Raised in RI by two educators, Nick DiPardo has been surrounded by hard-working educators since the day he was born.
“I grew up in a union household,” he says. “Both of my parents were active AFT members and my father was president of their local in Woonsocket.”
While other children may recall walking uphill both ways in the snow to get to school, DiPardo fondly remembers after-school trips to his father’s office and early exposure to union meetings and AFT conventions.
“I saw how difficult life was for teachers,” DiPardo explains. ”Their jobs were stressful, their pensions were being attacked. It seemed like everyone would blame teachers for everything that went wrong.”
Apparently, his parents’ nurturing formed DiPardo’s nature, as he entered the Labor movement professionally as soon as he could.
“When I graduated from college,” he muses, “working in the labor movement seemed like a great way to help out hard-working teachers.”
Di Pardo currently serves as a lead organizer for AFT’s Northeast Regional Organizing Project who will be supporting his colleagues at AFT MA while he pursues a Masters degree at the UMass Amherst Labor Center.
“I've been assigned to work with AFT MA and the locals on the charter school ballot initiative this November,” DiPardo explains, noting that his assignment runs through Election Day, when the fate of the charter school cap will be decided and the fates of many educators may be sealed.
“Whatever the level of education, educators are constantly under attack,” DiPardo observes, encouraging all AFT members to remain involved in local and national efforts in every way possible. “The charter ballot initiative and school privatization is only the most recent attack, and immediately after Election Day, I'm sure there will be another.”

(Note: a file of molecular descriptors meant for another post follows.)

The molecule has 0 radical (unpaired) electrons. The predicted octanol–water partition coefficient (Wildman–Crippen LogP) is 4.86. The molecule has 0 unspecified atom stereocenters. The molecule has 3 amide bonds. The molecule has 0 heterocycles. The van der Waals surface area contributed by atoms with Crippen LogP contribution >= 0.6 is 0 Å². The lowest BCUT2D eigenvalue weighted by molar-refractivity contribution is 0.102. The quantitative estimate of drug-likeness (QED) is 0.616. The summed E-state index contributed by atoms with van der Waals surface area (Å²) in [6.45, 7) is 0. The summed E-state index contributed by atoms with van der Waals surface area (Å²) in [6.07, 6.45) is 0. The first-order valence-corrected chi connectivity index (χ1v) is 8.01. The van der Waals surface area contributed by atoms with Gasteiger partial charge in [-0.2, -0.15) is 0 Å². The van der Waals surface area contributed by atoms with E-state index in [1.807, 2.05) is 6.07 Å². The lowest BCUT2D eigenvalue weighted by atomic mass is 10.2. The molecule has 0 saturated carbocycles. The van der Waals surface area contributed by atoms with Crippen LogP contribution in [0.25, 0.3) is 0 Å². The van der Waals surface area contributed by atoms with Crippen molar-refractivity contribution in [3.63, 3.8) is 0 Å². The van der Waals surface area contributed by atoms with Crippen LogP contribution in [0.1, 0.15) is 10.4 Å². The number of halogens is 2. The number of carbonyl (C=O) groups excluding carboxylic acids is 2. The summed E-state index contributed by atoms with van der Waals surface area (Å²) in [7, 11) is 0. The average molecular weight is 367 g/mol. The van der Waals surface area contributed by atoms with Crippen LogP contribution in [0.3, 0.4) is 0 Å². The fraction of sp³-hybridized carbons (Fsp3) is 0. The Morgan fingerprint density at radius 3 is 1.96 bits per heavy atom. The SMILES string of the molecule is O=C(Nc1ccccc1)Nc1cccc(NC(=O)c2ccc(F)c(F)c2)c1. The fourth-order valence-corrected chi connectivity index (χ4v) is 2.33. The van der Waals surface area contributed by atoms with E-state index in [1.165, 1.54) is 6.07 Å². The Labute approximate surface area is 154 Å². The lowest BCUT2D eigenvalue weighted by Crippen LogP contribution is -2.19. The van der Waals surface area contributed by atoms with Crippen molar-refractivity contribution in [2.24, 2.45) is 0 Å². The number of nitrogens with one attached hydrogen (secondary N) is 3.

Though he has also served in RI, PA and Washington, DC, DiPardo started with AFT in MA.
“I worked on the MA Early Childhood Educators Union,” he recalls, citing, the pioneering joint venture between AFT MA and MTA. “I was here from 2011-2014.”
Since then, DiPardo has spent most of his time in the Pittsburgh area, working with higher education faculty and helping to form new locals.
“I successfully helped 1,000 part-time faculty at the Community College of Allegheny County and about 400 full-time faculty at Northern Illinois University join the AFT,” he says proudly.
While in MA, DiPardo looks forward to helping colleagues and learning from them as well, just as he has from his parents and so many others throughout his personal and professional life.
“At this point in my career, I've gotten the opportunity to work with educators at all levels,” he says, recalling experiences with k-12 teachers, as well as higher education faculty. “I'm really looking forward to using the Save Our Public Shools campaign as an opportunity for intense internal organizing, developing new activists, and leaving AFT-MA locals in a stronger position than when I arrived.”